The 15 unique neurons in this group overlap with the synthetic essential pairs in terms of individual components, but never including a complete pair. They also impact the same muscle cells, with eight of the ten posterior cells affected by the synthetic essential pairs predicted to be affected. Unlike the first three groups, not any combination of three will suffice, yet clear patterns emerge: 20 of the 21 triplets contain AVBR, and either DA06 or DB04, and are predicted to impact a small set of dorsal muscles in the midsection of the worm. These triplets are then completed by one of 10 individual neurons (see Supplementary Table S5)—any of the 10 with each of the pairs {AVBR, DA06} or {AVBR, DB04}. The final prediction {VB10, PDEL, AVFR} links to the rest of the group only via one of the 10 individual neurons (VB10).

Groups 1–3, which comprise only neurons not involved at all in single or double ablations, uncover small groups of muscles with only a few connections to the nervous system (indeed, only via these precise neurons), which are therefore susceptible to loss of control from mechanosensory input following damage to these groups. Given the repeating connectivity patterns observed in the motor system, this is perhaps not surprising (Haspel & O’Donovan, 2011, 2012), and increasing numbers of ablations might expect to uncover further units. Group 4 contains neurons that are also involved in synthetic essential pairs, and centers on the command interneuron class AVB and a number of posterior dorsal and ventral motor neurons. Their appearance together suggests a more complex functional interdependence.

DISCUSSION

The most striking aspect of the synthetic essential neuronal pairs and triplets predicted above is their level of specificity. Our methodology identifies highly localized groups of neurons and affected muscles, with consistent network-level mechanisms of loss of control following external mechanosensory input. The small size of these subsets, comparable to that of single ablations, is in contrast to studies in the genetic realm that, unsurprisingly given the combinatorics, find many orders of magnitude more essential digenic and trigenic interactions than singly essential genes. Indeed, the trigenic network tends to be ∼100 times larger than the digenic network—itself containing ∼1,000 times more essential combinations than there are singly essential genes. Further, we observe only very few cases of negative interactions and no positive interactions, the dominant results in genetic interactions (Costanzo et al., 2016; Tong et al., 2001). About 83% of budding yeast genes are nonessential, whereas the control framework predicts that about 93% of neurons are nonessential. Double and triple knockout studies have found that 2.3% of double and 1.6% of triple genetic interactions are negative. We predict that only 0.0003% of double neuronal ablations lead to a negative interaction, and 0.04% of triple ablations. The effects of genetic interactions are found to be weaker in magnitude with the addition of more knockouts, yet the phenotypes predicted following synthetic essential neuronal ablations will be similarly different to the healthy worm, given the loss of control over one muscle cell. However, it is not clear whether these differences are significant or meaningful. The analysis we present here is based on structural control, which provides discrete results rather than the continuous measurements accompanying genetic knockouts. This translates to a binary decision—control is lost or not—and limited measurements of relative strength. Structural control also does not allow for the possibility of positive interactions: A second or third ablation will not increase muscle controllability.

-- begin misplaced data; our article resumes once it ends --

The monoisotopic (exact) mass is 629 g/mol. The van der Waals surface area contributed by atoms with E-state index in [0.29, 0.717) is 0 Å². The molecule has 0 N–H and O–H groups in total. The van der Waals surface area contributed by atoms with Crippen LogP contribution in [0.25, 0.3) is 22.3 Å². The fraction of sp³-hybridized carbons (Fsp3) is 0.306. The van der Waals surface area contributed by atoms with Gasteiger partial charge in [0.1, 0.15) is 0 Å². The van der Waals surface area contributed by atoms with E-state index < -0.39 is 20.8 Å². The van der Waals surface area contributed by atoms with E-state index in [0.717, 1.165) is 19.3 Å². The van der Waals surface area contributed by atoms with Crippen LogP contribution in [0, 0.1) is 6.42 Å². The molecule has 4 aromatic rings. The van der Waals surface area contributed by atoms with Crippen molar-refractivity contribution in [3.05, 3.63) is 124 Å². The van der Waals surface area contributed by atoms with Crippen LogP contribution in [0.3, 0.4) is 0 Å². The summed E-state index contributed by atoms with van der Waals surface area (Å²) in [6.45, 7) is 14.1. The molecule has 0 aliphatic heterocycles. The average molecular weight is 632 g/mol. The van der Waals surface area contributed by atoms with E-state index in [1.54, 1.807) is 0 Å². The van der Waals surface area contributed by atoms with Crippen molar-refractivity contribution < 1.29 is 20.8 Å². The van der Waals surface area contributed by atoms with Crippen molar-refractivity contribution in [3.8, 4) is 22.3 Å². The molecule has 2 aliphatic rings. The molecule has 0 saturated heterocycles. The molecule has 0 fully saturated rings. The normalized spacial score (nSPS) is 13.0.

Yet, understanding and cataloging the effects of multiple ablations can inform rescue. In genetics, the “Lazarus effect” is the counterintuitive restoration of lost function through gene deletion (Motter, Gulbahce, Almaas, & Barabási, 2008). In neural systems, this translates to the possibility of restoring function via neuronal ablation. If neuronal damage has led to the loss of control of a function, such as locomotion, we can seek to restore the function by removing one or more further neurons. According to structural control, we cannot recover control through the removal of neurons and/or links. However, if the extension is made to a more sophisticated analysis incorporating link weights and energetic considerations (Betzel et al., 2016; Yan et al., 2012), we might be able to find such synthetic rescue combinations. Indeed, it is theoretically possible to reduce the energy required to reach certain configurations of the behavioral state space, that is, desired locomotory patterns, by removing neurons and/or links, and thus potentially rescuing lost function.